One of the crazy happenings toward the end, as the fall of Saigon got closer in March and April 1975, was the arrival of new people assigned to our office together with their families. After the 1973 cease-fire, Saigon was no longer deemed a hazardous tour, and accompanied tours—permission for new assignees to bring their families with them—were standard. So families kept arriving. All our reporting made clear that the North Vietnamese held more than half the country and were bearing down on Saigon. But the official optimism of the civilian side of the U.S. government held sway.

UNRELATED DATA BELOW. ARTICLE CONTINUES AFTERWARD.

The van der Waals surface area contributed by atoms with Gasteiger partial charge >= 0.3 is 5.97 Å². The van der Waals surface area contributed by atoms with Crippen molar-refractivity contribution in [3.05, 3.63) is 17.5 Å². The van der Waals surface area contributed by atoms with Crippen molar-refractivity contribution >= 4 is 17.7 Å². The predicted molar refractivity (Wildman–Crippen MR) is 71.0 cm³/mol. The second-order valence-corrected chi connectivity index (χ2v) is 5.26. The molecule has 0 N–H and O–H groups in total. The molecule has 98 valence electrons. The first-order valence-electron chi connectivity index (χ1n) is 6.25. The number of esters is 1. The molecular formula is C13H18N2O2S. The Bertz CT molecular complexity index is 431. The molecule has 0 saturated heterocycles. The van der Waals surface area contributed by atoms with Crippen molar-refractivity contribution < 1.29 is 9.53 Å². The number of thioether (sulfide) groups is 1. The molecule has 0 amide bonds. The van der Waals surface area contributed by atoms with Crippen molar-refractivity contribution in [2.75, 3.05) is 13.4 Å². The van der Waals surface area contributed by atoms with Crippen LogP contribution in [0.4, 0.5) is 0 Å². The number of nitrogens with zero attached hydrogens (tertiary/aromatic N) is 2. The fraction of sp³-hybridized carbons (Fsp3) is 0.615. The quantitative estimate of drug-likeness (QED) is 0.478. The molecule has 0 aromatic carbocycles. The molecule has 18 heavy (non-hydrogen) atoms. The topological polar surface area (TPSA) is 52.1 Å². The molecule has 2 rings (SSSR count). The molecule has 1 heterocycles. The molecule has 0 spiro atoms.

I remember the arrival of at least two families toward the end while I was in the midst of trying to get my people out of the country. I welcomed the new arrivals and immediately arranged for them to depart as soon as possible. They were shocked, angry, and dumbfounded. Better disarray than death.